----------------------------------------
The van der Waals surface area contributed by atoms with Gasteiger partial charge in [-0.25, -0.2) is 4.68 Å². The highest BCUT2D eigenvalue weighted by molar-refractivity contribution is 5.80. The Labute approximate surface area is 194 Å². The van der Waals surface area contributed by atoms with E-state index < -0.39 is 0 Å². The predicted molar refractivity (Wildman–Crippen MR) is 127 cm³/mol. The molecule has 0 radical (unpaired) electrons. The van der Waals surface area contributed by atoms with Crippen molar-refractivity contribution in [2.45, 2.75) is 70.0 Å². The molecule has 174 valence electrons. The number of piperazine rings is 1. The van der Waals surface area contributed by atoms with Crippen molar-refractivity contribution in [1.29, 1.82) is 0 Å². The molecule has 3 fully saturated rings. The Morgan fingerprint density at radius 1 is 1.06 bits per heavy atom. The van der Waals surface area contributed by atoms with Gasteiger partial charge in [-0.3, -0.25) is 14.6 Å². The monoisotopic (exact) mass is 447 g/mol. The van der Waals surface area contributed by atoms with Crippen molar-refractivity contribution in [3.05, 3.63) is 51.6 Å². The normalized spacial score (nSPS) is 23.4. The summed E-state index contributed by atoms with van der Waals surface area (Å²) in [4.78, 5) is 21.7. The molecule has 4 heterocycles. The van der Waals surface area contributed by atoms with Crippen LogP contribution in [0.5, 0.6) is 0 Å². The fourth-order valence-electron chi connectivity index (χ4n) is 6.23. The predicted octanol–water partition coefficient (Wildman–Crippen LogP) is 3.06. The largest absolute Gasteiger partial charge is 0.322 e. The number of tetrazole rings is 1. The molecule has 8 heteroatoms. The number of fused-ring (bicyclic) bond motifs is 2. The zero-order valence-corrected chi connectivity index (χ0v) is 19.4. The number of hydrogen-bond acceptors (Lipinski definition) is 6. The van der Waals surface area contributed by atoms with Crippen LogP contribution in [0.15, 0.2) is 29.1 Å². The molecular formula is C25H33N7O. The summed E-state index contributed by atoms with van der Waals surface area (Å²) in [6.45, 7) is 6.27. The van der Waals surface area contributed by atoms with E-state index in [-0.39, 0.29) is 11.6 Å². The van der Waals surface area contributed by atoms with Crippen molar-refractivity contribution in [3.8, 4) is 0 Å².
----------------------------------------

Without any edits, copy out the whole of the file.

The van der Waals surface area contributed by atoms with Gasteiger partial charge in [-0.25, -0.2) is 4.68 Å². The highest BCUT2D eigenvalue weighted by molar-refractivity contribution is 5.80. The Labute approximate surface area is 194 Å². The van der Waals surface area contributed by atoms with E-state index < -0.39 is 0 Å². The predicted molar refractivity (Wildman–Crippen MR) is 127 cm³/mol. The molecule has 0 radical (unpaired) electrons. The van der Waals surface area contributed by atoms with Crippen molar-refractivity contribution in [2.45, 2.75) is 70.0 Å². The molecule has 174 valence electrons. The number of piperazine rings is 1. The van der Waals surface area contributed by atoms with Crippen molar-refractivity contribution in [1.29, 1.82) is 0 Å². The molecule has 3 fully saturated rings. The Morgan fingerprint density at radius 1 is 1.06 bits per heavy atom. The van der Waals surface area contributed by atoms with Gasteiger partial charge in [-0.3, -0.25) is 14.6 Å². The monoisotopic (exact) mass is 447 g/mol. The van der Waals surface area contributed by atoms with Crippen molar-refractivity contribution in [3.05, 3.63) is 51.6 Å². The normalized spacial score (nSPS) is 23.4. The summed E-state index contributed by atoms with van der Waals surface area (Å²) in [4.78, 5) is 21.7. The molecule has 4 heterocycles. The van der Waals surface area contributed by atoms with Crippen LogP contribution in [0.5, 0.6) is 0 Å². The fourth-order valence-electron chi connectivity index (χ4n) is 6.23. The predicted octanol–water partition coefficient (Wildman–Crippen LogP) is 3.06. The largest absolute Gasteiger partial charge is 0.322 e. The number of tetrazole rings is 1. The molecule has 8 heteroatoms. The number of fused-ring (bicyclic) bond motifs is 2. The zero-order valence-corrected chi connectivity index (χ0v) is 19.4. The number of hydrogen-bond acceptors (Lipinski definition) is 6. The van der Waals surface area contributed by atoms with Crippen LogP contribution in [0.15, 0.2) is 29.1 Å². The molecular formula is C25H33N7O. The summed E-state index contributed by atoms with van der Waals surface area (Å²) in [6.45, 7) is 6.27. The van der Waals surface area contributed by atoms with E-state index in [-0.39, 0.29) is 11.6 Å². The van der Waals surface area contributed by atoms with Crippen molar-refractivity contribution in [3.8, 4) is 0 Å².